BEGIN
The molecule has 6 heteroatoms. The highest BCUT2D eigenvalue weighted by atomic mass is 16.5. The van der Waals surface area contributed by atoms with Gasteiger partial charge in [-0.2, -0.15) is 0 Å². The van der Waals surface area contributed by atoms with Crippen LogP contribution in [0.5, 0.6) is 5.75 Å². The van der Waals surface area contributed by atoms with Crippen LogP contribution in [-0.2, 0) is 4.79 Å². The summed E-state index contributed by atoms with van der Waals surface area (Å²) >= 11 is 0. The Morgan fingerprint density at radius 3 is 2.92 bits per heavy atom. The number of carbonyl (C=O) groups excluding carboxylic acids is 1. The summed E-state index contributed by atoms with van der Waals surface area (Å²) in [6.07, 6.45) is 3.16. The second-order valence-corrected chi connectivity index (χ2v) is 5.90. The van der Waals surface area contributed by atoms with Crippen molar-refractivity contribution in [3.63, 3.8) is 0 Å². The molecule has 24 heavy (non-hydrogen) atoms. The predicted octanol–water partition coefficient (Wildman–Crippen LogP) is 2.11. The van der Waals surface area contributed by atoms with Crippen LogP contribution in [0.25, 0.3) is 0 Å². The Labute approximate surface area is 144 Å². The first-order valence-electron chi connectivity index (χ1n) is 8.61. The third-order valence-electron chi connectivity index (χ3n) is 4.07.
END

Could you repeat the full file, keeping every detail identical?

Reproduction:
The molecule has 6 heteroatoms. The highest BCUT2D eigenvalue weighted by atomic mass is 16.5. The van der Waals surface area contributed by atoms with Gasteiger partial charge in [-0.2, -0.15) is 0 Å². The van der Waals surface area contributed by atoms with Crippen LogP contribution in [0.5, 0.6) is 5.75 Å². The van der Waals surface area contributed by atoms with Crippen LogP contribution in [-0.2, 0) is 4.79 Å². The summed E-state index contributed by atoms with van der Waals surface area (Å²) >= 11 is 0. The Morgan fingerprint density at radius 3 is 2.92 bits per heavy atom. The number of carbonyl (C=O) groups excluding carboxylic acids is 1. The summed E-state index contributed by atoms with van der Waals surface area (Å²) in [6.07, 6.45) is 3.16. The second-order valence-corrected chi connectivity index (χ2v) is 5.90. The van der Waals surface area contributed by atoms with Crippen molar-refractivity contribution in [3.63, 3.8) is 0 Å². The molecule has 24 heavy (non-hydrogen) atoms. The predicted octanol–water partition coefficient (Wildman–Crippen LogP) is 2.11. The van der Waals surface area contributed by atoms with Crippen LogP contribution in [0.25, 0.3) is 0 Å². The Labute approximate surface area is 144 Å². The first-order valence-electron chi connectivity index (χ1n) is 8.61. The third-order valence-electron chi connectivity index (χ3n) is 4.07.